Ask Ray | Health technologies to support sleep apnea and snoring

June 22, 2015

credit | Airing

Dear readers,

Obstructive sleep apnea is a very common sleep disorder caused by periodic obstruction of the upper airway. A sleep apnea is literally a pause in breathing. It can happen many times each hour while the individual is asleep. It leads to reduced oxygen saturation and is a risk factor for heart disease.

Most sufferers are unaware that they have this syndrome. It is often first noticed by the person’s sleep partner — 45 percent of the population snore while they sleep, 25 percent snore on a regular basis. Of these habitual snorers, one third of men and one fifth of women have obstructive sleep apnea.

The most common treatment is continuous positive airway pressure, called CPAP. The person wears a mask — with a tube coming out that goes to an external machine — that covers their mouth and nose. The device forces air into the person’s lungs when they are breathing in. This forces the throat tissues to remain open. It is an effective treatment but the person looks like a fighter pilot. The experience of using CPAP can be claustrophobic.

The company Airing is developing a breakthrough device by the same name. It is a micro CPAP device that is simply inserted in the nose. It is the world’s first maskless, hoseless, and cordless CPAP device. It is still being perfected and will be subject to FDA approval. However, I thought that sleep apnea sufferers would find this development of great interest. More information below.

Ray Kurzweil

credit | Airing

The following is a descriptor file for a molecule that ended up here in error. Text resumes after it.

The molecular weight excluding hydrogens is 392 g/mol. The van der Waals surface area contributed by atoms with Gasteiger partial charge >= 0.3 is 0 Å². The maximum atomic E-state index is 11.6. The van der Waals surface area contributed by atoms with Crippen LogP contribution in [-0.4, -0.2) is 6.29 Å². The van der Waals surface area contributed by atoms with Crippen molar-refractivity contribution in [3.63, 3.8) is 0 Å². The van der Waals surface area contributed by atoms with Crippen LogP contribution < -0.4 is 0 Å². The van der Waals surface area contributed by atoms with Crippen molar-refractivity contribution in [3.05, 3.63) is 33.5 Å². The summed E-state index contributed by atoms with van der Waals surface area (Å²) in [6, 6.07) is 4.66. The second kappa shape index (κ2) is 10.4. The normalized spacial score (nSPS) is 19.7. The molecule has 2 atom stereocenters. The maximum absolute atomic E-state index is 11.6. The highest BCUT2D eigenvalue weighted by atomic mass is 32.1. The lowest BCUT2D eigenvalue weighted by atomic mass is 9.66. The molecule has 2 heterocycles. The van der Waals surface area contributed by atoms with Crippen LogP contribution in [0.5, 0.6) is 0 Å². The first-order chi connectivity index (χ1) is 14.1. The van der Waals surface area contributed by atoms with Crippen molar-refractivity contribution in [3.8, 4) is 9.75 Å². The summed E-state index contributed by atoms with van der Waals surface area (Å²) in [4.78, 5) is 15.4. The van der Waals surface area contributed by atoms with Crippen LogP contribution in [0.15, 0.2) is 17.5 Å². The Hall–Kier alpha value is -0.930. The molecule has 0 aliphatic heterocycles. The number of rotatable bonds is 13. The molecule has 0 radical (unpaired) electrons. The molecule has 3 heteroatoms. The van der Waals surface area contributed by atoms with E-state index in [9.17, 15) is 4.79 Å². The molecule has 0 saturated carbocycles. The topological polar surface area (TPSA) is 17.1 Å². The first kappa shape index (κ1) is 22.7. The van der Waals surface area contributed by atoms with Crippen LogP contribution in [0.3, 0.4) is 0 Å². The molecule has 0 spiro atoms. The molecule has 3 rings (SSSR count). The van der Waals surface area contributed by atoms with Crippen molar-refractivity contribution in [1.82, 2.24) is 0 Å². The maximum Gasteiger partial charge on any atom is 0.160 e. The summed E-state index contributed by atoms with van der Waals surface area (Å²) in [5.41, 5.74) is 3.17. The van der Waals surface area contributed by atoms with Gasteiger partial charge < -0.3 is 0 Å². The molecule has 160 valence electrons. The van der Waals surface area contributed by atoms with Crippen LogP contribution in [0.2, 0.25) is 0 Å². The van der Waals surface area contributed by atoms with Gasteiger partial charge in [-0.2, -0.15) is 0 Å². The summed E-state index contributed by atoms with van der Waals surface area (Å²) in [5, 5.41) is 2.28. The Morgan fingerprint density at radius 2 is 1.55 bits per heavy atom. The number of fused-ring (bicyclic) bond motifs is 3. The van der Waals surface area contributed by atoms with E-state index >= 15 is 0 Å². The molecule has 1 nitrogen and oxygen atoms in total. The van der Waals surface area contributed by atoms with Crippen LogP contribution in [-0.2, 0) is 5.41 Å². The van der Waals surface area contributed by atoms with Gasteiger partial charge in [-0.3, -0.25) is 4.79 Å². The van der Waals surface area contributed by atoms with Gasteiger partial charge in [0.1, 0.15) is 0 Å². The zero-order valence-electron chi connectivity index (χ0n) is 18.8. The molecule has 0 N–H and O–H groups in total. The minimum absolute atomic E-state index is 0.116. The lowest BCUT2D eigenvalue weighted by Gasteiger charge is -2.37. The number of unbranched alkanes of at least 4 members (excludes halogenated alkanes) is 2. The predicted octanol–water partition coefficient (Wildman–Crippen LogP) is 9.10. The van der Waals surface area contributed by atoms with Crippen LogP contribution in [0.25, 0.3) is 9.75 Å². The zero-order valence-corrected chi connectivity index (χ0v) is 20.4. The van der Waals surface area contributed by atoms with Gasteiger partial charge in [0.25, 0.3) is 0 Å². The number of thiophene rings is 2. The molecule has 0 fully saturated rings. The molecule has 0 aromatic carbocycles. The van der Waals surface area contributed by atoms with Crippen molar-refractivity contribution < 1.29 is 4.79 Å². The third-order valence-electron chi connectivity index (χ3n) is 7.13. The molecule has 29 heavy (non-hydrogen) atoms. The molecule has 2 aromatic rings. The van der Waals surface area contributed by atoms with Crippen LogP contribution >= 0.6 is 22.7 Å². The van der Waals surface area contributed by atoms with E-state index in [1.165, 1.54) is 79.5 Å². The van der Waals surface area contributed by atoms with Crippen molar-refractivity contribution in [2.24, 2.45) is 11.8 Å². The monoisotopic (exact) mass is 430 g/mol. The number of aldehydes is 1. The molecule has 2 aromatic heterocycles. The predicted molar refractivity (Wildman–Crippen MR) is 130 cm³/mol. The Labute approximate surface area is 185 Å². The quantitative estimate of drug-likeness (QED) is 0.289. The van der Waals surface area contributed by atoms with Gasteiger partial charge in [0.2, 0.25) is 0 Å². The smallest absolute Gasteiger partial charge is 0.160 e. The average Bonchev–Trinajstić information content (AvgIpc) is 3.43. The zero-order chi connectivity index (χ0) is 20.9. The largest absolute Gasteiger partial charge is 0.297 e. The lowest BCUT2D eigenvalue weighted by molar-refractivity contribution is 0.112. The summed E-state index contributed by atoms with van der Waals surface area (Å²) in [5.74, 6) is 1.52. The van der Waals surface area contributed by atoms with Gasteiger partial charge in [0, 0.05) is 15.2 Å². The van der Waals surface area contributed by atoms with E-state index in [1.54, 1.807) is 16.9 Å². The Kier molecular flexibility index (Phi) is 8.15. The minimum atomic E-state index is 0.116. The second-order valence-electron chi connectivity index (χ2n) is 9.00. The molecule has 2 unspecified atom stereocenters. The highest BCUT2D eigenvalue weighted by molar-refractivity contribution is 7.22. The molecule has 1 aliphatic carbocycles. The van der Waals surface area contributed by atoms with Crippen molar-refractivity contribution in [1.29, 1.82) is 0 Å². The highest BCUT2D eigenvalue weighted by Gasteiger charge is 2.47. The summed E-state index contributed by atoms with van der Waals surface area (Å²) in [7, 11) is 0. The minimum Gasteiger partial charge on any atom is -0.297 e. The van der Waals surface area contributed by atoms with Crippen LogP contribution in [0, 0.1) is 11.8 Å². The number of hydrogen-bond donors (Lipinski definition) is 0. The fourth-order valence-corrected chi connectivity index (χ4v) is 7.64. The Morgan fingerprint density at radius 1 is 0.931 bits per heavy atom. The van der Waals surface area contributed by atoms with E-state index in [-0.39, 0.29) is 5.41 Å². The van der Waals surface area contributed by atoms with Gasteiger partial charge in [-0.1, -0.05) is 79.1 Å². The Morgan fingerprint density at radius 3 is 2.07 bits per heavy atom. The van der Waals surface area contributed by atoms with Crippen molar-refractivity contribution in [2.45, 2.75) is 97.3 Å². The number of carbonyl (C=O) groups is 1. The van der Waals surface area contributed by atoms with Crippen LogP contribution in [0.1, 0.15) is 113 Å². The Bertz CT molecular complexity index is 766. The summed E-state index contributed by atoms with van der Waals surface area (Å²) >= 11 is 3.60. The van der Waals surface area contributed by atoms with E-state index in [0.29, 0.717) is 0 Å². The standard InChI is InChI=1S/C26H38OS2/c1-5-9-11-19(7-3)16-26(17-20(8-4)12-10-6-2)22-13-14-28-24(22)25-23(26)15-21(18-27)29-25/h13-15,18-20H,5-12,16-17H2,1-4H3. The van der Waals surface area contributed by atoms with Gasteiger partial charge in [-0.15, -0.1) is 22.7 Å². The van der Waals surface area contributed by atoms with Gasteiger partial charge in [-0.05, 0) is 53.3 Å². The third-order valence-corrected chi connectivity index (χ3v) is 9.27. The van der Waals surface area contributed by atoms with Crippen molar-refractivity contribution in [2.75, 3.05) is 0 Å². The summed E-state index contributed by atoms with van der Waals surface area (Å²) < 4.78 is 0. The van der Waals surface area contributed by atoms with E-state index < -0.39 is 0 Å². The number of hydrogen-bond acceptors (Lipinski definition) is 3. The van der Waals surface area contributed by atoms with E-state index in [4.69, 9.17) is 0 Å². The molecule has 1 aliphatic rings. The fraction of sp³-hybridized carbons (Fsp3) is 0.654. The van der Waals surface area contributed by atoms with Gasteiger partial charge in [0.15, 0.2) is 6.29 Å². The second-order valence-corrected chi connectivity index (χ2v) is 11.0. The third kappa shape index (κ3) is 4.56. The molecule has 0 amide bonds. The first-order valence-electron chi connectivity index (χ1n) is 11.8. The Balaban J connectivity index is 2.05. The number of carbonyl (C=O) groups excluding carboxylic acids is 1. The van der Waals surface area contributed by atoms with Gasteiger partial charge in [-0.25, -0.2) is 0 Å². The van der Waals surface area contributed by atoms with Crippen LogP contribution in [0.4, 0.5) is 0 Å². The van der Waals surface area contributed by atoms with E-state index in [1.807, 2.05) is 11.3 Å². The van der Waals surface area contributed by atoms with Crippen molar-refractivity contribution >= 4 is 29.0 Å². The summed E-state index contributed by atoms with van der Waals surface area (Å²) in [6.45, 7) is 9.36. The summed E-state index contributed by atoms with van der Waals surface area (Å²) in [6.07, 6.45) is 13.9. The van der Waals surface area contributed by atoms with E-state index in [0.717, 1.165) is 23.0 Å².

related reading:
Airing | main
Airing | YouTube channel
Airing | Vimeo channel 


related viewing from Airing:

Airing | About Airing’s technology featuring inventor Stephen Marsh. This video explains the dynamics of sleep apnea, and then describes in detail how Airing’s new micro-blower technology and nose bud design treats sleep apnea.


Airing | The first hoseless, maskless, cordless micro-CPAP device.



Dear Ray,

I just read in Der Spiegel about all the technology going on in Silicon Valley, and the brains of thinkers there.

Now I lay in bed beside a snoring beloved person, my husband, and I think about the possibility to invent a cushion or some technology that can interrupt snoring — but in a comfortable way.

Snoring is a serious health problem. Normally I give him a slight vibration with my hand, but this awakens me.

I heard that millions of people have this snoring health concern. Health care inventions for snoring would be a real possibility to make the world, and our slumber time, a better and more silent place!

I would be happy to hear from you about what technologies might help. Thank you for your advice.

— Christiane


Dear Christiane,

A snoring partner can be a serious problem. First of all, his snoring may be an indication of sleep apnea, which can promote heart disease. He should consult a physician about that.

In the US, one option is a dental device worn at night that pushes the lower jaw forward and prevents sleep apnea and snoring.

There is also a device called CPAP which is somewhat cumbersome but newer models are more comfortable. There are also surgical solutions.

Another approach is for your husband to not sleep on his back. Sleeping on your side can reduce snoring and apnea.

One approach is to sew a tennis ball in the back of his pajama top which would prevent him from sleeping on his back if he tends to sleep on his back without being aware of it.

Yet another approach is for you to wear noise cancelling ear buds. I recommend Bose Quiet Comfort Model 20.

These are ear buds that fit in your ear. I use them at night to block out noise. I find that I can sleep with them in my ears comfortable. You might need to adjust the position of your bed pillow so it does not press against the earbuds in your ears. I hope this is helpful, good luck.

— Ray Kurzweil

related reading:
Bose | acoustic noise cancelling headphones


related reading:
The Huffington Post | Obstructive sleep apnea severity linked with death risk
Scientific American | Why do people snore?
Futurity | Sonar app listens for signs of sleep apnea


related diagram of how snoring occurs:


related viewing:

Discovery | Snoring is more than just an irritating condition, it’s a symptom of something more deadly, sleep apnea.


related reading:
Discovery | main
Discovery | news

Discovery | YouTube channel: main
Discovery | YouTube channel: news